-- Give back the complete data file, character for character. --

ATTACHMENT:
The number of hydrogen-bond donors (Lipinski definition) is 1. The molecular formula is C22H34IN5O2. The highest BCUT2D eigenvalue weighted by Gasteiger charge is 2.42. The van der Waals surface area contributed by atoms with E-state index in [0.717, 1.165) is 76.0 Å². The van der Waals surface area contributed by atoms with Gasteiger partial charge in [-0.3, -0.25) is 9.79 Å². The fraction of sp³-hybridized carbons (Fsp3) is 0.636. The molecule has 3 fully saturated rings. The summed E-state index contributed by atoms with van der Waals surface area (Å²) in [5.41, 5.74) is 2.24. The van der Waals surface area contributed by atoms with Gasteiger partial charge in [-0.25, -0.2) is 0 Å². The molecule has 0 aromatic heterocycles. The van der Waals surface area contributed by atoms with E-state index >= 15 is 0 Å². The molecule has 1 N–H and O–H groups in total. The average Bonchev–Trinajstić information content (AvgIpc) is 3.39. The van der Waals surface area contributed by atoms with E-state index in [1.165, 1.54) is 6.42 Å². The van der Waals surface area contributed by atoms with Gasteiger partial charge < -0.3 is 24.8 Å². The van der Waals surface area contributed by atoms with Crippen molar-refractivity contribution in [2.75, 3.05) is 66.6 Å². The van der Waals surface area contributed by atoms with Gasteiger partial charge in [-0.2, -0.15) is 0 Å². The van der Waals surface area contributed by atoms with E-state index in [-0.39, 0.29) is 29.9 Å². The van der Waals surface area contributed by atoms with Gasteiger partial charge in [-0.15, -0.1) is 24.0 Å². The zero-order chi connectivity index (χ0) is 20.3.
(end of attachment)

The number of hydrogen-bond donors (Lipinski definition) is 1. The molecular formula is C22H34IN5O2. The highest BCUT2D eigenvalue weighted by Gasteiger charge is 2.42. The van der Waals surface area contributed by atoms with E-state index in [0.717, 1.165) is 76.0 Å². The van der Waals surface area contributed by atoms with Gasteiger partial charge in [-0.3, -0.25) is 9.79 Å². The fraction of sp³-hybridized carbons (Fsp3) is 0.636. The molecule has 3 fully saturated rings. The summed E-state index contributed by atoms with van der Waals surface area (Å²) in [5.41, 5.74) is 2.24. The van der Waals surface area contributed by atoms with Gasteiger partial charge in [-0.25, -0.2) is 0 Å². The molecule has 0 aromatic heterocycles. The van der Waals surface area contributed by atoms with E-state index >= 15 is 0 Å². The molecule has 1 N–H and O–H groups in total. The average Bonchev–Trinajstić information content (AvgIpc) is 3.39. The van der Waals surface area contributed by atoms with E-state index in [1.165, 1.54) is 6.42 Å². The van der Waals surface area contributed by atoms with Gasteiger partial charge < -0.3 is 24.8 Å². The van der Waals surface area contributed by atoms with Crippen molar-refractivity contribution in [2.75, 3.05) is 66.6 Å². The van der Waals surface area contributed by atoms with Gasteiger partial charge in [-0.2, -0.15) is 0 Å². The van der Waals surface area contributed by atoms with E-state index in [-0.39, 0.29) is 29.9 Å². The van der Waals surface area contributed by atoms with Gasteiger partial charge in [-0.15, -0.1) is 24.0 Å². The zero-order chi connectivity index (χ0) is 20.3.